Take your "political correctness-to-an-extreme" example. You have the opposites of political correctness and incorrectness, but can you graph them one at a time the way you would the staleness of an Oreo? Frankly, I can't think of what the Y axis would be if you were to do so.

Perhaps we should stick to two simple horizontal continua: 1) "political incorrectness," and 2) "political correctness." Let's take them one at a time.

Political incorrectness could be labeled "reactionary" on one side of the continuum and "radical" on the other side. In other words, at one extreme you have the person who believes in no form of political correctness, and at the other extreme is the person who goes overboard, or over-compensates. So far, your Oreo analogy is holding up pretty well, since there are varying degrees of political incorrectness, just as there are varying degrees of staleness for cookies.

Now do the same for political correctness. What do you come up with? It's tricky, is it not? Until someone comes up with the definitive list of criteria by which political correctness can be measured, we're left only to guess what the "ideal" and the "not so ideal" are. In other words, what comprises Aristotle's "golden mean"? Moreover, who is going to come up with a measurement, an objective standard, by which the phenomenon can be measured and evaluated?

I guess our country's founding documents, particularly the Declaration of Independence and the U.S. Constitution--particularly the Bill of Rights--might be a good place to start. Interpretations of these seminal documents do vary, of course, which is why we have Republicans and Democrats!

To wrap up, words are funny things, especially graded antonyms (stale/fresh, PC/non-PC, beautiful/ugly, unique/common, selfish/selfless, proud/humble,etc.). On the one hand, it's relatively easy to understand the staleness of an Oreo cookie by labeling it soft/mushy and hard/dry, but try doing that with something as complicated as political correctness. You might think at first blush it would be easy, but contraire mon frère!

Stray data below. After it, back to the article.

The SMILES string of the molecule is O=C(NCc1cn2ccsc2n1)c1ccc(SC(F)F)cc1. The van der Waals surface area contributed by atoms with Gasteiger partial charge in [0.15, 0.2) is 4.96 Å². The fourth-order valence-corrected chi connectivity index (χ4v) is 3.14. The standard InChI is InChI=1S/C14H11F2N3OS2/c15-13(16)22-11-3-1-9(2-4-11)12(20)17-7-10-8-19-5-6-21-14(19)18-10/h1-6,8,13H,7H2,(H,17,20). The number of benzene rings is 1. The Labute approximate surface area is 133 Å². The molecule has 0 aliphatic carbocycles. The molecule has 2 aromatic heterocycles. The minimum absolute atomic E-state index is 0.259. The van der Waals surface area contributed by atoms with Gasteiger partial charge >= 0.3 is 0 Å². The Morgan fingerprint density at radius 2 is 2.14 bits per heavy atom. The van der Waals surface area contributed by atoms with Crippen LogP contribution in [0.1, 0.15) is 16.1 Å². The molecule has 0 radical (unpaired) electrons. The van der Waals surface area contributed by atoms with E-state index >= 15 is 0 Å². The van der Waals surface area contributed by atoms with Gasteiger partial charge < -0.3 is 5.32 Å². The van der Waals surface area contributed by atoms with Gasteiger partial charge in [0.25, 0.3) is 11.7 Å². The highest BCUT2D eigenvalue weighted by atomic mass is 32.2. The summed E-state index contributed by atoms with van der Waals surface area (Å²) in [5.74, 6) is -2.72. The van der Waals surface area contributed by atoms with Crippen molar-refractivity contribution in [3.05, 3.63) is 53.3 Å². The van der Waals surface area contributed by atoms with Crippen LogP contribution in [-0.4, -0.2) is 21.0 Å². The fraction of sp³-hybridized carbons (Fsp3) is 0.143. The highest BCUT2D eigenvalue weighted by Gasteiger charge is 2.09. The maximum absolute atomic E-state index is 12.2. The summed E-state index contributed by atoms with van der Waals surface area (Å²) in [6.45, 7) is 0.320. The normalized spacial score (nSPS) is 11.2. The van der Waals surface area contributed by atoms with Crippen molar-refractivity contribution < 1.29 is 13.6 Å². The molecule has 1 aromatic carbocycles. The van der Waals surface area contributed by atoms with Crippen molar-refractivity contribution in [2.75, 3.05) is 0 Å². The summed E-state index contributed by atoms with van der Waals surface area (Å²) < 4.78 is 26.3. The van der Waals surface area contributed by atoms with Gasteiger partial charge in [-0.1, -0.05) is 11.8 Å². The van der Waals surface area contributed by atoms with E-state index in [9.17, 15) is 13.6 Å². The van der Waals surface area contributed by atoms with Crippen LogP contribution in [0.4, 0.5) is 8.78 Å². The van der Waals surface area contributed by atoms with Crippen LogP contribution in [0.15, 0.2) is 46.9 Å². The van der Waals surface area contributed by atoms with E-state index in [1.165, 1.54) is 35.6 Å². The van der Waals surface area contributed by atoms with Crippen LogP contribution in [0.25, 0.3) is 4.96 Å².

Who is to be the final arbiter of what constitutes political correctness? What are the standards by which one measures its opposite? Are they truly opposites, or can political correctness be another term for "It's OK to do anything you want, as long as you don't hurt someone"? I wouldn't call that political correctness; I'd call that stupidity--or perhaps to use one of your terms, "apathy."

We all draw a line in the sand on various things and say, "Here is where I stand; I'll go no further, at least until someone can persuade me otherwise." (Some folks do not add the part about persuasion, because their minds are made up, period!) Even the person who refuses to draw a line in the sand has already done so by default, and that line to him is, ironically, "no line" at all. Hey, if you don't take a stand for something, you might just fall for anything!

Probably the only thing I have done in this "answer" is complicate and confuse things unnecessarily--muddy the waters, so to speak. Perhaps I have laid a foundation someone else can build upon. At this point, I'm a little ambivalent about what my feeling state is about my answer, but you and others are welcome to join in the fray.

By the way, you might want to check out Brad Syzone's unanswered question about half-graded antonyms.

  • Excellent answer! I think this definitely helped me find what I was really after. See if that edit opens up any more thoughts on the issue. – cchapman Jun 15 '13 at 17:22
  • @cchapman900: Thank you. I've completely revised my answer for better clarity. That's a real "can of worms" you've opened up, but it's well worth exploring. I hope many others weigh in on your question, with each person generating a little bit of clarity amidst the confusion. (Hey, you've got two more antonyms!) As for your edits, I'll need to let them percolate a bit before getting back to you. – rhetorician Jun 15 '13 at 21:32

You might consider inconsistent and conflicting.

In your Oreo example, each of the terms in these attribute combinations are inconsistent or conflicting with the other terms:

  • fresh, wet, dry
  • fresh, soft, hard

In you example with apathy, each of the terms in these attribute combinations is inconsistent with the other terms:

  • apathy, love, hate

A multi-word term would be mutually exclusive.

In your graphical metaphor, you have the concept of orthogality, which covers the independence of the attributes. So, for example, wetness (wet or dry) and hardness (hard or soft) are independent attributes.